Should antiretroviral therapy for HIV infection be tailored for intracerebral penetration?
SourceNetherlands Journal of Medicine, 67, 6, (2009), pp. 206-211
Article / Letter to editor
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Netherlands Journal of Medicine
SubjectN4i 3: Poverty-related infectious diseases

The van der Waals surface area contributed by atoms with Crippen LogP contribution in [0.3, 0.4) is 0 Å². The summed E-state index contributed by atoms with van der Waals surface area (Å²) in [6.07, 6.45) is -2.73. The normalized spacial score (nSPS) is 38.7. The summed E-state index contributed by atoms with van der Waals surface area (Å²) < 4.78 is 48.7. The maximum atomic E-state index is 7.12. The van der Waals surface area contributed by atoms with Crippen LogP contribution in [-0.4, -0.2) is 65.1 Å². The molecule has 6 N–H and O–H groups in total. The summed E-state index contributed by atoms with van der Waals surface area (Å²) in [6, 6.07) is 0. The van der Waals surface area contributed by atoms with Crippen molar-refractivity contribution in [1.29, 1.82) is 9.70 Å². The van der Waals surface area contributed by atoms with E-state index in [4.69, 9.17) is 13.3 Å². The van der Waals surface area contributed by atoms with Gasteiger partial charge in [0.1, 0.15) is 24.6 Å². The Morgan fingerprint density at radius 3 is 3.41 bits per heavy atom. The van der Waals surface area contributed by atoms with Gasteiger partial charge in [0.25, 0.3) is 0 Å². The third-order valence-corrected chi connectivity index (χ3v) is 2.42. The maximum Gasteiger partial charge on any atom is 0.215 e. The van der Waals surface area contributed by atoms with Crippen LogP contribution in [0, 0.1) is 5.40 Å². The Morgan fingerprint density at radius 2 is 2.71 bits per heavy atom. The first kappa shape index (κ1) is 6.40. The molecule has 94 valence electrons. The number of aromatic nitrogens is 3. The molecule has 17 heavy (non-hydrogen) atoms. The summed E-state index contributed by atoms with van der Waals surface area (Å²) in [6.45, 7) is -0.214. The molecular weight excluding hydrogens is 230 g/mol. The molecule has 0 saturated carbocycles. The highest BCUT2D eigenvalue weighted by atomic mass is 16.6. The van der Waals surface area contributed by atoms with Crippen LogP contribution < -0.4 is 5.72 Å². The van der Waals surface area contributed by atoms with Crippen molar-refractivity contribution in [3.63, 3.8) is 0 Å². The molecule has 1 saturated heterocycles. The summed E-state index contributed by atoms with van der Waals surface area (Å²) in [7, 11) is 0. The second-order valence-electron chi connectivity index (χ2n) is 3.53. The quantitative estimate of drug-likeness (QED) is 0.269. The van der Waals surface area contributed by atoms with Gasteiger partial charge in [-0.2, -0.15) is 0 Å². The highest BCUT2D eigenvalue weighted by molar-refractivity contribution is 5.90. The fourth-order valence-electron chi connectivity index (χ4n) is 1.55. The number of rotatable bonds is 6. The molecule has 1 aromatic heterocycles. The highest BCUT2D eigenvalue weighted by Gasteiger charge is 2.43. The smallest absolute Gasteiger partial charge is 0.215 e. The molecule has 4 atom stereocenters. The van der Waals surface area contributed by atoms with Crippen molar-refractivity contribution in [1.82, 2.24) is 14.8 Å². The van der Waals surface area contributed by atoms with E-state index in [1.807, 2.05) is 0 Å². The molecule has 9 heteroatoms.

The continuous replication of HIV-1 in the central nervous system, in particular the brain, and its potential long-term deleterious effect is the focus of this review. Cognitive deficits are observed in a significant percentage of HIV-1-infected patients. That may occur despite successful peripheral suppression of the HIV-1 replication. Compartmentalisation of HIV-1 in the brain, genetic mutation of HIV-1, age, HCV coinfection and poor intracerebral penetration, as well as possibly a direct toxic effect of antiretroviral drugs, are factors that may account for potential creeping damage of the brain after many years of treatment. Patients with neurological symptoms or cognitive deficits may require another approach to the treatment of their HIV infection.
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